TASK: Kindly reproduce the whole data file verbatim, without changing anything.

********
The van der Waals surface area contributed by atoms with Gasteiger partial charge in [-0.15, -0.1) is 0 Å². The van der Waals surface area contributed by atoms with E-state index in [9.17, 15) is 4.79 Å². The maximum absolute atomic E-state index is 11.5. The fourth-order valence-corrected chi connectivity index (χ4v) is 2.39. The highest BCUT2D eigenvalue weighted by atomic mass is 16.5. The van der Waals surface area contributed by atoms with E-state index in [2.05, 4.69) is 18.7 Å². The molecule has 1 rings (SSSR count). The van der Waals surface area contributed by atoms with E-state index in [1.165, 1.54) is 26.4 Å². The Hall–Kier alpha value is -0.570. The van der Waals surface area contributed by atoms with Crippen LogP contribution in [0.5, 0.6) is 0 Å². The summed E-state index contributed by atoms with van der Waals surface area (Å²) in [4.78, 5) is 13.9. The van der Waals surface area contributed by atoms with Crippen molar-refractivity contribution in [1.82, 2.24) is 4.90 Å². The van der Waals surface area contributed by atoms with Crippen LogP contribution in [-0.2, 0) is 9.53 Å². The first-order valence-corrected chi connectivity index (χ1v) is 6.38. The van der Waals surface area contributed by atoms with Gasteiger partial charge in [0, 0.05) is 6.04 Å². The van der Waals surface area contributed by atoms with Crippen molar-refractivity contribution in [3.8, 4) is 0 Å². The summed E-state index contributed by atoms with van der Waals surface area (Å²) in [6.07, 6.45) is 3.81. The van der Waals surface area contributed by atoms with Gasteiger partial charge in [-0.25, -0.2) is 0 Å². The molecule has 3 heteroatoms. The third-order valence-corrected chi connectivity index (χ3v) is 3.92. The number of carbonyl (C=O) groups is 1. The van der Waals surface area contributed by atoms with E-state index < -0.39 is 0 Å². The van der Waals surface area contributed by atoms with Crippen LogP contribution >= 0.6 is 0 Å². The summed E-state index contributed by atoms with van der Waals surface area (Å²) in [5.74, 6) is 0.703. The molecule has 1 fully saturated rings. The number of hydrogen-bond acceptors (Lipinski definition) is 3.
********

The van der Waals surface area contributed by atoms with Gasteiger partial charge in [-0.15, -0.1) is 0 Å². The van der Waals surface area contributed by atoms with E-state index in [9.17, 15) is 4.79 Å². The maximum absolute atomic E-state index is 11.5. The fourth-order valence-corrected chi connectivity index (χ4v) is 2.39. The highest BCUT2D eigenvalue weighted by atomic mass is 16.5. The van der Waals surface area contributed by atoms with E-state index in [2.05, 4.69) is 18.7 Å². The molecule has 1 rings (SSSR count). The van der Waals surface area contributed by atoms with E-state index in [1.165, 1.54) is 26.4 Å². The Hall–Kier alpha value is -0.570. The van der Waals surface area contributed by atoms with Crippen LogP contribution in [0.5, 0.6) is 0 Å². The summed E-state index contributed by atoms with van der Waals surface area (Å²) in [4.78, 5) is 13.9. The van der Waals surface area contributed by atoms with Crippen molar-refractivity contribution in [1.82, 2.24) is 4.90 Å². The van der Waals surface area contributed by atoms with Crippen LogP contribution in [-0.2, 0) is 9.53 Å². The first-order valence-corrected chi connectivity index (χ1v) is 6.38. The van der Waals surface area contributed by atoms with Gasteiger partial charge in [0, 0.05) is 6.04 Å². The van der Waals surface area contributed by atoms with Crippen molar-refractivity contribution in [3.8, 4) is 0 Å². The summed E-state index contributed by atoms with van der Waals surface area (Å²) in [6.07, 6.45) is 3.81. The van der Waals surface area contributed by atoms with Gasteiger partial charge in [-0.25, -0.2) is 0 Å². The molecule has 3 heteroatoms. The third-order valence-corrected chi connectivity index (χ3v) is 3.92. The number of carbonyl (C=O) groups is 1. The van der Waals surface area contributed by atoms with E-state index < -0.39 is 0 Å². The van der Waals surface area contributed by atoms with Crippen LogP contribution >= 0.6 is 0 Å². The summed E-state index contributed by atoms with van der Waals surface area (Å²) in [5.74, 6) is 0.703. The molecule has 1 fully saturated rings. The number of hydrogen-bond acceptors (Lipinski definition) is 3.